What is it about?
Satellite mission life, especially for commercial Geostationary Earth Orbit (GEO) missions, has recently been aimed at reaching its 20 years life of services. This goal, driven by customers’ demand and competitive market, has challenged Attitude Control Subsystems (ACS) engineers to develop adequate ACS algorithms to accommodate this extended life of services in the presence of limited and aging hardware components (i.e., ACS sensors and actuators). This paper investigates an attractive ACS scheme, which is designed as a combination of direct adaptive controller and (any) typical baseline fixed gain PID controller, to maintain the satellite pointing accuracy subject to loss of one or two reaction wheels out of its four wheels assembly mounted in a pyramid configuration. The robust performance characteristics of the direct adaptive control or simple adaptive control (SAC) and its ability to co-exist with a baseline PID controller to effectively provide the right treatment to flight control input saturation, are now exploited to explore its potential services to the actuator failure correction and accommodation.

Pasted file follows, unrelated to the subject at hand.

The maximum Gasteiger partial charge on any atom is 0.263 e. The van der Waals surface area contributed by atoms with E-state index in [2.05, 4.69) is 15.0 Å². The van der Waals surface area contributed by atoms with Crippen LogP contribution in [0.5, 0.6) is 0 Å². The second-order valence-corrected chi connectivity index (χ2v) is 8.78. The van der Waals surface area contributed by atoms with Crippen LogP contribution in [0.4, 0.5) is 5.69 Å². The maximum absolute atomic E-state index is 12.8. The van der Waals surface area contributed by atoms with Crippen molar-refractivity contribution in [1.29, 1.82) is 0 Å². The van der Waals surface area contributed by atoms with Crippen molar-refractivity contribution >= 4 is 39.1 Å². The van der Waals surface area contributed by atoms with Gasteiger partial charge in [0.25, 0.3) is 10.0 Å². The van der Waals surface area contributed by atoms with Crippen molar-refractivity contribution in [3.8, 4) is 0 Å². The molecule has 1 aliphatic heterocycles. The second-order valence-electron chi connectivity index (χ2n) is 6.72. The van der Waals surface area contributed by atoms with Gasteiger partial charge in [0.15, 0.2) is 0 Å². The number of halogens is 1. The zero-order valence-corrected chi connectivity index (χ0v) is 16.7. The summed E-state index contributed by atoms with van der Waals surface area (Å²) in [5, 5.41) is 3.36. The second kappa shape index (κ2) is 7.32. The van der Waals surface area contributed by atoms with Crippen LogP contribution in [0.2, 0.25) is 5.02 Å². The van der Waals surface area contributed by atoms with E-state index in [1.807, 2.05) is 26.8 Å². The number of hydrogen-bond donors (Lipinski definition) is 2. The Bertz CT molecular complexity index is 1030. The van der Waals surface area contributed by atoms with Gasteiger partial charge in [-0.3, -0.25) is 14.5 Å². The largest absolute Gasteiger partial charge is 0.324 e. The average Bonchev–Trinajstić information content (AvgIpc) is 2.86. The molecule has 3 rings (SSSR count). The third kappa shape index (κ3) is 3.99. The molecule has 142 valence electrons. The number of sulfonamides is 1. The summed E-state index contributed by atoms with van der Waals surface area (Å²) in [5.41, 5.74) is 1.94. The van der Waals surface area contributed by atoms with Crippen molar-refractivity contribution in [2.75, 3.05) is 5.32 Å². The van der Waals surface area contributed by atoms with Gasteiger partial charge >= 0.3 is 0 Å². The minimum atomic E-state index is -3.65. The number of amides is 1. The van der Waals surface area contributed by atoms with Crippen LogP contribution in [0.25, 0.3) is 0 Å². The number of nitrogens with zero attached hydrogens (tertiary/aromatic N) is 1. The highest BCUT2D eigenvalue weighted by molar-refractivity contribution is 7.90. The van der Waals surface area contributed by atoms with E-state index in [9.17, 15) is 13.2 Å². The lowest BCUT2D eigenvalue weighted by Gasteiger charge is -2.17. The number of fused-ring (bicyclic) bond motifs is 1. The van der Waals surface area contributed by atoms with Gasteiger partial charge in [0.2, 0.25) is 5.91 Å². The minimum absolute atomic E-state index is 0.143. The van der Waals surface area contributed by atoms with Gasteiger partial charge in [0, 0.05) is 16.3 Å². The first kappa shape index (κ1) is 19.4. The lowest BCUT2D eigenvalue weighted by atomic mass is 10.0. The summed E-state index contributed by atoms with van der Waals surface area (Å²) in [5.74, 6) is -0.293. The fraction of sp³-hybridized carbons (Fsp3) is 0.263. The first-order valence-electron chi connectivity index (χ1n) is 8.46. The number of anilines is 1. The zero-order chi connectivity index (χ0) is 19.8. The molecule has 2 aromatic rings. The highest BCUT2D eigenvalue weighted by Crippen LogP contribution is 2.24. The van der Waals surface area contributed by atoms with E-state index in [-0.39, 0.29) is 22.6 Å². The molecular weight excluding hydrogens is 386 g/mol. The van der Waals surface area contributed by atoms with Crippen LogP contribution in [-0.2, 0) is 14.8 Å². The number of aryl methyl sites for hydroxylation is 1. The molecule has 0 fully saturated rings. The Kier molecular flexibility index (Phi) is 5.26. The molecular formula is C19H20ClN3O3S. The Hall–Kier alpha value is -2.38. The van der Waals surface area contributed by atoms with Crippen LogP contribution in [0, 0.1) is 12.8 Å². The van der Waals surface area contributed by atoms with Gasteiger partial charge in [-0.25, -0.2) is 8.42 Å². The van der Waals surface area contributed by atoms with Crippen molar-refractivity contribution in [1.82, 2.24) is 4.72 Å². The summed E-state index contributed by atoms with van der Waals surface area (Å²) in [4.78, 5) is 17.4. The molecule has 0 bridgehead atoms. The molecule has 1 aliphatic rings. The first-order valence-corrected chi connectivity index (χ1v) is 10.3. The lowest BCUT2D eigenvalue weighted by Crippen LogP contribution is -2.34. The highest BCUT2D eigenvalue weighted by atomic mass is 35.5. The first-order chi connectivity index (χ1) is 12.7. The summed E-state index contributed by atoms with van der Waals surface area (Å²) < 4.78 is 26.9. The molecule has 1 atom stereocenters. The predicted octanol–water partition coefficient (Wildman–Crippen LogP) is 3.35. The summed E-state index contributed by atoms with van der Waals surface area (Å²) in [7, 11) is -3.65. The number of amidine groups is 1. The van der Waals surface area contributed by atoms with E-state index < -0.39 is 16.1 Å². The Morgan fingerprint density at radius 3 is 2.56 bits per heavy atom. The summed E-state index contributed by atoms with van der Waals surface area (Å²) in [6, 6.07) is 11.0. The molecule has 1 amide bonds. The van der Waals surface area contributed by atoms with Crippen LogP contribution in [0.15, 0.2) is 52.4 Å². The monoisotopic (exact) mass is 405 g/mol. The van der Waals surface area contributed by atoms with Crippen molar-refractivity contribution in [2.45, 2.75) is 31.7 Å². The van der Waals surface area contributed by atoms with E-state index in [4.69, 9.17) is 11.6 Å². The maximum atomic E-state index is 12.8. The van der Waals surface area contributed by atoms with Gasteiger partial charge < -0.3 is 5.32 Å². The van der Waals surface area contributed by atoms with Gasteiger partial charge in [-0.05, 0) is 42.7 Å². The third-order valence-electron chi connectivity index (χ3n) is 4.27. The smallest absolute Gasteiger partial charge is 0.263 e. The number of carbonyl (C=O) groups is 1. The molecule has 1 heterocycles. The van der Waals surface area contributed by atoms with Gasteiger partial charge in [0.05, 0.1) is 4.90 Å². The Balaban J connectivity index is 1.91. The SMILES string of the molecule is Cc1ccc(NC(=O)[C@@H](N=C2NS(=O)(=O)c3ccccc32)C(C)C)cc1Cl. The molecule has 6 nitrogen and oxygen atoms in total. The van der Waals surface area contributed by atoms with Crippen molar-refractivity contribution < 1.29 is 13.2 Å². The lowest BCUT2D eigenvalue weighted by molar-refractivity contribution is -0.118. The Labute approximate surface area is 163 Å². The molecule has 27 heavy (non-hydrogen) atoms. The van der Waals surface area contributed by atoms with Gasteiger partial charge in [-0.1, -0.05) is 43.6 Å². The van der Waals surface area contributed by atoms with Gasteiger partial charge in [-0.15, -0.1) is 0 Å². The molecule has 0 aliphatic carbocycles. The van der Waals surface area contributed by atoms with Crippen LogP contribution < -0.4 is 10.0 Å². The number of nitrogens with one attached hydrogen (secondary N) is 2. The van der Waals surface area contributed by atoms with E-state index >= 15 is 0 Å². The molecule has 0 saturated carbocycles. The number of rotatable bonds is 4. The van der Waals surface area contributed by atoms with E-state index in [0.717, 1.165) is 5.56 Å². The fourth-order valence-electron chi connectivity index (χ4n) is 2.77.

The following have contributed to this page: Dr Itzhak Barkana
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